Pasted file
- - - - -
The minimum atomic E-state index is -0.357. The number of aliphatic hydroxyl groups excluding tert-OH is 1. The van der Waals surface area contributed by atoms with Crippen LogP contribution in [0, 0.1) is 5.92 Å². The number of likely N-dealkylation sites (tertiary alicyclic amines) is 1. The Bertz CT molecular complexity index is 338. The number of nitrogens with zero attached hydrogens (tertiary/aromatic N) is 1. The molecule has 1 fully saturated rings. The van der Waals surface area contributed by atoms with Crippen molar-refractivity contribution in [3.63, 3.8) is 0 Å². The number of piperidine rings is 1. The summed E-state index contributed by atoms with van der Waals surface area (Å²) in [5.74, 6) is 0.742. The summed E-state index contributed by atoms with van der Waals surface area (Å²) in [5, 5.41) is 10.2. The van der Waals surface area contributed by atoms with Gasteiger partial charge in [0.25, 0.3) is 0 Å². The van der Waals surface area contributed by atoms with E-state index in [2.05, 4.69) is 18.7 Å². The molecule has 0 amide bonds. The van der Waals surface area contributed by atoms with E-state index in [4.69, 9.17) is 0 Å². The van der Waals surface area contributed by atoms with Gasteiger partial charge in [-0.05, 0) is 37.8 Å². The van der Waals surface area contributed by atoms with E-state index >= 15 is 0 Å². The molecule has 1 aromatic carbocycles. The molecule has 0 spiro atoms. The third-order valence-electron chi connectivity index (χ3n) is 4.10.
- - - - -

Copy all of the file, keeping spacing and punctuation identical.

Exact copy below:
The minimum atomic E-state index is -0.357. The number of aliphatic hydroxyl groups excluding tert-OH is 1. The van der Waals surface area contributed by atoms with Crippen LogP contribution in [0, 0.1) is 5.92 Å². The number of likely N-dealkylation sites (tertiary alicyclic amines) is 1. The Bertz CT molecular complexity index is 338. The number of nitrogens with zero attached hydrogens (tertiary/aromatic N) is 1. The molecule has 1 fully saturated rings. The van der Waals surface area contributed by atoms with Crippen molar-refractivity contribution in [3.63, 3.8) is 0 Å². The number of piperidine rings is 1. The summed E-state index contributed by atoms with van der Waals surface area (Å²) in [5.74, 6) is 0.742. The summed E-state index contributed by atoms with van der Waals surface area (Å²) in [5, 5.41) is 10.2. The van der Waals surface area contributed by atoms with Gasteiger partial charge in [0.25, 0.3) is 0 Å². The van der Waals surface area contributed by atoms with E-state index in [2.05, 4.69) is 18.7 Å². The molecule has 0 amide bonds. The van der Waals surface area contributed by atoms with E-state index in [4.69, 9.17) is 0 Å². The van der Waals surface area contributed by atoms with Gasteiger partial charge in [-0.05, 0) is 37.8 Å². The van der Waals surface area contributed by atoms with E-state index >= 15 is 0 Å². The molecule has 1 aromatic carbocycles. The molecule has 0 spiro atoms. The third-order valence-electron chi connectivity index (χ3n) is 4.10.